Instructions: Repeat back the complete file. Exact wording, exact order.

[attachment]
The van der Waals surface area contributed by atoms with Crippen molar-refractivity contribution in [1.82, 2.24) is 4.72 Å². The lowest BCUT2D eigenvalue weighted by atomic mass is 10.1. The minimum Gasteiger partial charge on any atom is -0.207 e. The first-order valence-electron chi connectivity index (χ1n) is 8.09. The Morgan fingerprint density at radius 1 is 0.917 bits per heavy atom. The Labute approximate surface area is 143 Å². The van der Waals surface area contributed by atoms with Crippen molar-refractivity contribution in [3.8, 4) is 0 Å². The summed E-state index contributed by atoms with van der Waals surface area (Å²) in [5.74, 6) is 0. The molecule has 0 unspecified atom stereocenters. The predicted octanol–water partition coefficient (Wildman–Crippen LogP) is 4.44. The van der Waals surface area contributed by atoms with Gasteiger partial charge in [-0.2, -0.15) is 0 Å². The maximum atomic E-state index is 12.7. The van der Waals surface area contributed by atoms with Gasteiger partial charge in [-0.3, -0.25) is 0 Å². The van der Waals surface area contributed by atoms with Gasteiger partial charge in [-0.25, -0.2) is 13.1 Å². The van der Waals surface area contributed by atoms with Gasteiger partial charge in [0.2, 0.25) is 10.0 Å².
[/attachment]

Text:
The van der Waals surface area contributed by atoms with Crippen molar-refractivity contribution in [1.82, 2.24) is 4.72 Å². The lowest BCUT2D eigenvalue weighted by atomic mass is 10.1. The minimum Gasteiger partial charge on any atom is -0.207 e. The first-order valence-electron chi connectivity index (χ1n) is 8.09. The Morgan fingerprint density at radius 1 is 0.917 bits per heavy atom. The Labute approximate surface area is 143 Å². The van der Waals surface area contributed by atoms with Crippen molar-refractivity contribution in [3.8, 4) is 0 Å². The summed E-state index contributed by atoms with van der Waals surface area (Å²) in [5.74, 6) is 0. The molecule has 0 unspecified atom stereocenters. The predicted octanol–water partition coefficient (Wildman–Crippen LogP) is 4.44. The van der Waals surface area contributed by atoms with Gasteiger partial charge in [-0.2, -0.15) is 0 Å². The maximum atomic E-state index is 12.7. The van der Waals surface area contributed by atoms with Gasteiger partial charge in [-0.3, -0.25) is 0 Å². The van der Waals surface area contributed by atoms with Gasteiger partial charge in [-0.25, -0.2) is 13.1 Å². The van der Waals surface area contributed by atoms with Gasteiger partial charge in [0.2, 0.25) is 10.0 Å².